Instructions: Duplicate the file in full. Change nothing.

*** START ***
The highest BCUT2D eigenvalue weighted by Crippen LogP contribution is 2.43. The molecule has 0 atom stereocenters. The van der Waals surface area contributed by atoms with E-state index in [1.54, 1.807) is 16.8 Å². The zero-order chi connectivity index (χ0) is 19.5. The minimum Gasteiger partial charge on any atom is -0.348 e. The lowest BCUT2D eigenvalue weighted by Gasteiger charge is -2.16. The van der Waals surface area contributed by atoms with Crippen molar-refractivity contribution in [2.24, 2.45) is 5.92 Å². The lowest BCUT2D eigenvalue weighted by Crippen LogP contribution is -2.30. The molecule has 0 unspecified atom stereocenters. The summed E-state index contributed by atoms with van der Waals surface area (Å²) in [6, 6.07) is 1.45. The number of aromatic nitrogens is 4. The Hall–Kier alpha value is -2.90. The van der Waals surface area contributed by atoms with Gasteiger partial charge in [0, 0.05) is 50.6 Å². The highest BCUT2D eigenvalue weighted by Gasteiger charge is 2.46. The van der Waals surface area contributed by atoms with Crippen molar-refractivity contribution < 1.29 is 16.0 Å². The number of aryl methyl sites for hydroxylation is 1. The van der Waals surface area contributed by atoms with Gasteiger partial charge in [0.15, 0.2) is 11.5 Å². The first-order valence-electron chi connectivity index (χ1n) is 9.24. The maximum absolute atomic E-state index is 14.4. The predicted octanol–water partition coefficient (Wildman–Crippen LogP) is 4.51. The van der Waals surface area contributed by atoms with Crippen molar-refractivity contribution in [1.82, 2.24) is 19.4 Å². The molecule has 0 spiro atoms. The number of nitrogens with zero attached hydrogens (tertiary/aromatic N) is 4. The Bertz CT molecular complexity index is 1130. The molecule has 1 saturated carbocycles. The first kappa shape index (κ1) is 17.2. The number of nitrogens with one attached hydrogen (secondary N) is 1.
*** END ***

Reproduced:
The highest BCUT2D eigenvalue weighted by Crippen LogP contribution is 2.43. The molecule has 0 atom stereocenters. The van der Waals surface area contributed by atoms with E-state index in [1.54, 1.807) is 16.8 Å². The zero-order chi connectivity index (χ0) is 19.5. The minimum Gasteiger partial charge on any atom is -0.348 e. The lowest BCUT2D eigenvalue weighted by Gasteiger charge is -2.16. The van der Waals surface area contributed by atoms with Crippen molar-refractivity contribution in [2.24, 2.45) is 5.92 Å². The lowest BCUT2D eigenvalue weighted by Crippen LogP contribution is -2.30. The molecule has 0 unspecified atom stereocenters. The summed E-state index contributed by atoms with van der Waals surface area (Å²) in [6, 6.07) is 1.45. The number of aromatic nitrogens is 4. The Hall–Kier alpha value is -2.90. The van der Waals surface area contributed by atoms with Gasteiger partial charge in [0, 0.05) is 50.6 Å². The highest BCUT2D eigenvalue weighted by Gasteiger charge is 2.46. The van der Waals surface area contributed by atoms with Crippen molar-refractivity contribution < 1.29 is 16.0 Å². The number of aryl methyl sites for hydroxylation is 1. The van der Waals surface area contributed by atoms with Gasteiger partial charge in [0.15, 0.2) is 11.5 Å². The first-order valence-electron chi connectivity index (χ1n) is 9.24. The maximum absolute atomic E-state index is 14.4. The predicted octanol–water partition coefficient (Wildman–Crippen LogP) is 4.51. The van der Waals surface area contributed by atoms with Crippen molar-refractivity contribution in [1.82, 2.24) is 19.4 Å². The molecule has 0 spiro atoms. The number of nitrogens with zero attached hydrogens (tertiary/aromatic N) is 4. The Bertz CT molecular complexity index is 1130. The molecule has 1 saturated carbocycles. The first kappa shape index (κ1) is 17.2. The number of nitrogens with one attached hydrogen (secondary N) is 1.